Master of International Relations and Diplomacy
Drawing on UC's teaching and research strengths, graduates can now obtain a master's-level capstone qualification in the popular area of international relations and diplomacy. This degree will offer students an innovative, interdisciplinary programme of taught courses with a strong professional emphasis.
Features of the Master of International Relations and Diplomacy
- Advanced academic principles are investigated through applied tasks such as case studies and field trips.
- The core course will feature a professional seminar series.
- Graduates will carry out a substantial piece of independent research.
- Utilises UC's teaching and research strengths across various departments, such as the Department of Political Science and International Relations, the Department of History and the School of Law.
- Students benefit from on-campus research resources, for example the National Research Centre for Research on Europe (NCRE) and the Macmillan Brown Centre for Pacific Studies.
Note: This is a sister qualification to the new Master of Policy and Governance, which caters for students interested in advancing a policy and/or governance career in local, regional, national and third sector/not-for-profit sectors.
For full entry requirements see the Regulations for the Master of International Relations and Diplomacy or use the admission requirements checker. You are also required to meet UC’s English language requirements.
Qualification specific requirements
A candidate will:
- have qualified for a bachelor's degree in any subject, normally with at least a B average in 60 points of 300-level courses in the majoring subject; or
- have qualified for a bachelor's degree and completed a qualifying course with at least a B average in 60 points of 300-level courses; or
- have qualified for a bachelor's degree and provided evidence of relevant professional or other work experience; or
- have been admitted ad eundem statum as fulfilling these requirements.
b) Been approved as a candidate by the Programme Director and the Dean of Arts.
Qualification structure and duration
The Master of International Relations and Diplomacy (MIRAD) comprises 180 points as follows:
- 30 point compulsory course
- 90 points of elective courses, chosen from a variety of options
- 60 point research dissertation.
See the 'Subjects and courses' information below for more details.
Students start their studies in February (Semester 1) and the normal enrolment would be full-time for one year. However, with approval, students can study part-time over two years.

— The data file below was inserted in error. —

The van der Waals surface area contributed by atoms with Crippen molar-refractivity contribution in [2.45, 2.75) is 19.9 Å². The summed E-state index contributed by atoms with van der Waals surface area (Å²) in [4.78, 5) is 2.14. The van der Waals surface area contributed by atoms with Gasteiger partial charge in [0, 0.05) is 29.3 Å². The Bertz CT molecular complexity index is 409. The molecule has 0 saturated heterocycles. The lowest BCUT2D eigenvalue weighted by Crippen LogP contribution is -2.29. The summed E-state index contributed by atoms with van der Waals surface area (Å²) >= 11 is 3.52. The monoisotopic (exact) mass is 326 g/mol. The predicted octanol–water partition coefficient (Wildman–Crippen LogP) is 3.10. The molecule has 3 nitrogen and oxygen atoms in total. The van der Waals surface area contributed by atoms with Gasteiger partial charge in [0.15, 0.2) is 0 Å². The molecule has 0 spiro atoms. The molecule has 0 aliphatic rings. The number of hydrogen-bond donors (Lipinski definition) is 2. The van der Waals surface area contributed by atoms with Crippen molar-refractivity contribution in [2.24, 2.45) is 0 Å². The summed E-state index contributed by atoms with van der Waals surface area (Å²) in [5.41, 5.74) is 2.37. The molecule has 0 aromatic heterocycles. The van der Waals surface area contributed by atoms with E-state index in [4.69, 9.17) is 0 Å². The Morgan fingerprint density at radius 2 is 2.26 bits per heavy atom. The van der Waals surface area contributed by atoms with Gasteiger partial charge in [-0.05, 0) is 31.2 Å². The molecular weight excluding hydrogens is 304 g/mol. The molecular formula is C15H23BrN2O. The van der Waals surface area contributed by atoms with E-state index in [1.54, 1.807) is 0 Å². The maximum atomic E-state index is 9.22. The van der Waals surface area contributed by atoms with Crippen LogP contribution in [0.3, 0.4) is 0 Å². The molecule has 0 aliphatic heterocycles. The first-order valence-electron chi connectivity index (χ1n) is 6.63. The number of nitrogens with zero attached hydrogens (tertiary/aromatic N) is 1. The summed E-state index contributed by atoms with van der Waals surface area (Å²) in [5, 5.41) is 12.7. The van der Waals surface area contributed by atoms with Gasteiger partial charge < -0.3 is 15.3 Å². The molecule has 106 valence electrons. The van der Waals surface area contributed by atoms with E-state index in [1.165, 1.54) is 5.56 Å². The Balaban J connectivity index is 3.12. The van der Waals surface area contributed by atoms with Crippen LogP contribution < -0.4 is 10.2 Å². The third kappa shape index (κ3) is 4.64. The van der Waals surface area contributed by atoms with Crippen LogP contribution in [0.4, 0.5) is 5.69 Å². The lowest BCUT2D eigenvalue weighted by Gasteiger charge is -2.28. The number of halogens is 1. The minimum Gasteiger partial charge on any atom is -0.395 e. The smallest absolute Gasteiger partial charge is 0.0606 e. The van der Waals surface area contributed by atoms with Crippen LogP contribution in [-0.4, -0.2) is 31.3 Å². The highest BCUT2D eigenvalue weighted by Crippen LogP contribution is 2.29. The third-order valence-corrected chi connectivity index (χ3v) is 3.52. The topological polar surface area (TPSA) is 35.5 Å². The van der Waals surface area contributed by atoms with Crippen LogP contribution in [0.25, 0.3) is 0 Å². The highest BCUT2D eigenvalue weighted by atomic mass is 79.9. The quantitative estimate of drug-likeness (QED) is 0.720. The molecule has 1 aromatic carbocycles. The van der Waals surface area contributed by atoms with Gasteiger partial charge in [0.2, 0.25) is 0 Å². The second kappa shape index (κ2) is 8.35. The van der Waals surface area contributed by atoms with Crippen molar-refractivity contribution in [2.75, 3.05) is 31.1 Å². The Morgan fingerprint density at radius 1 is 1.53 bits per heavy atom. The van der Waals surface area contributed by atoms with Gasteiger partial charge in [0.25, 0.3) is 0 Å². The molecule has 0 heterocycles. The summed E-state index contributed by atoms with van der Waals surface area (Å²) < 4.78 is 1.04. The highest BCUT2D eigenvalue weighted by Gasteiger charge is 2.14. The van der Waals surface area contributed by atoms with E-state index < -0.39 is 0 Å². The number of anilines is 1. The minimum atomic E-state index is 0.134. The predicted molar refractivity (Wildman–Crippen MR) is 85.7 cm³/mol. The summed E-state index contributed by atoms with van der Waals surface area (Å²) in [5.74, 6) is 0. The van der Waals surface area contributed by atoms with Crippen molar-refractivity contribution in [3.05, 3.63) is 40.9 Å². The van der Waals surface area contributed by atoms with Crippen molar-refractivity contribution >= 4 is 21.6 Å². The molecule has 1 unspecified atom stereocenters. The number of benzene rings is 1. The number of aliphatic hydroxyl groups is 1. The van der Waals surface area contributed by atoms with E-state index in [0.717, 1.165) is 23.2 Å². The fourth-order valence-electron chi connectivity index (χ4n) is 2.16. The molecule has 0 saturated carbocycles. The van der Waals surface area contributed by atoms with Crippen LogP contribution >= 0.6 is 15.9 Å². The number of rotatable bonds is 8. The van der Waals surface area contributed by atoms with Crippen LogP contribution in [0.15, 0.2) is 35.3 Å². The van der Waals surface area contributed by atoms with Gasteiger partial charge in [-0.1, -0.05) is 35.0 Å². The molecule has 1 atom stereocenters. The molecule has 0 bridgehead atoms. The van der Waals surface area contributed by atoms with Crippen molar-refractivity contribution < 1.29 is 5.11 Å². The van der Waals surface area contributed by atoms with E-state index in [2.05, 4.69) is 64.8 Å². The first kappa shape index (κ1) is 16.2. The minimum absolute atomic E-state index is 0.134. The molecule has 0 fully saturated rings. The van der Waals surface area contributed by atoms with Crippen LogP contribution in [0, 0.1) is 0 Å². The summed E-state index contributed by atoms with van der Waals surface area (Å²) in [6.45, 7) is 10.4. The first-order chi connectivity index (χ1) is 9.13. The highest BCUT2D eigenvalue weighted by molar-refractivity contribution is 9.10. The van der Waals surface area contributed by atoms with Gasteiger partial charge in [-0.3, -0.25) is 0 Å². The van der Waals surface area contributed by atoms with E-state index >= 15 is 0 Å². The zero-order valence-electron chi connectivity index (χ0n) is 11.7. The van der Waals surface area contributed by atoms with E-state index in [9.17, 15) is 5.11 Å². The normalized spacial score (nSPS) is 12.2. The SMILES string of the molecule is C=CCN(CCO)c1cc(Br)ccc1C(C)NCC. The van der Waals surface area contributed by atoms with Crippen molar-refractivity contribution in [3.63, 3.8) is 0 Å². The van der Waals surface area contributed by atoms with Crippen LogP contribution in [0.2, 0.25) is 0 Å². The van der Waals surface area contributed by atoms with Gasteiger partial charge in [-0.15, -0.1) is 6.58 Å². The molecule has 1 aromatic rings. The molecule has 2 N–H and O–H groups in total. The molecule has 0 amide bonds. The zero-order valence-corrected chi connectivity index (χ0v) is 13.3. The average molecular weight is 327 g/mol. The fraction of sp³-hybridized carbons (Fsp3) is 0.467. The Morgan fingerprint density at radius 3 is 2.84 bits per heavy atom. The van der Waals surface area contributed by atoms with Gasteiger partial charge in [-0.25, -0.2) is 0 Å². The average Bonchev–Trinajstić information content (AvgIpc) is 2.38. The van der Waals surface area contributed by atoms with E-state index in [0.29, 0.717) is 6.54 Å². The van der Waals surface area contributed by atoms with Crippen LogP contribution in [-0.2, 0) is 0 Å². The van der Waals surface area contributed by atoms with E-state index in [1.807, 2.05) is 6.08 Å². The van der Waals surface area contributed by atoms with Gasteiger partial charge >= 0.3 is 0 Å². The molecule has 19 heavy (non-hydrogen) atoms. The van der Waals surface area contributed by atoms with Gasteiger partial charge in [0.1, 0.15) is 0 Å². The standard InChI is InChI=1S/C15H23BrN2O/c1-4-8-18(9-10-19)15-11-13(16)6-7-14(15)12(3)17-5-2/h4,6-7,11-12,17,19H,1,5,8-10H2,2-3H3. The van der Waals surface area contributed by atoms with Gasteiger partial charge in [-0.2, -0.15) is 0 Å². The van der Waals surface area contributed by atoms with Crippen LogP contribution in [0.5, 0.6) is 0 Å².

Subjects and courses
All students must complete:
- the compulsory 30-point course POLS441 Principles and Practice of International Relations and Diplomacy.
- 90 points of elective courses:
- 60 points chosen from Schedule A (400-level Political Science and International Relations courses)
- 30 points chosen from Schedule B (400-level courses from different disciplines such as European and European Union Studies, History, International Law and Politics, Internships, Pacific Studies)
See the Regulations for the Master of International Relations and Diplomacy for an up-to-date list of courses on offer.
- 60-point research dissertation – POLS688 Dissertation (15-20,000 words).
The Wellington field trip is a two-day trip which includes meetings with senior figures in the Ministry of Foreign Affairs and Trade and the Ministry of Defence, a variety of Embassies and High Commissions, and senior figures in government, including the Prime Minister, Foreign Minister, and the Leader of the Opposition. The field trip also includes a formal networking and senior peer mentoring event with UC alumni now working in Wellington. This is an effective professional networking event.
The MIRAD caters perfectly for students interested in careers in foreign affairs or inter-state coordination.
While the Ministry of Foreign Affairs does not specific tertiary pathways, applicants can find it advantageous to have a postgraduate degree in an analytical subject such as law, political science, international relations, economics or science.
Graduates will leave UC having:
- advanced knowledge of current research in international relations
- advanced knowledge of current professional practice in diplomacy and related fields
- the ability to understand theoretical and practical problems in international relations and diplomacy
- proven expertise in research processes (eg, formulating a research question, data collection and analysis, case study analysis and hypothesis testing)
- engaged with senior university staff and senior figures in politics and policy.
- Read what other UC postgraduate students have gone on to achieve in their studies and careers in our student and graduate profiles.
- Our Careers, Internships & Employment team can help you to achieve the career you want, connect with employers or find a job.
- For research into career destinations by qualification, visit the Universities New Zealand website.
- Find out more about what you can do with a degree from UC.
- Come along to an upcoming information event for prospective postgraduate students.
For full requirements see the Regulations for the Master of International Relations and Diplomacy.
For study planning help contact the School of Language, Social and Political Sciences or the College of Arts:
College of Arts
University of Canterbury
Karl Popper Building, Level 4
Private Bag 4800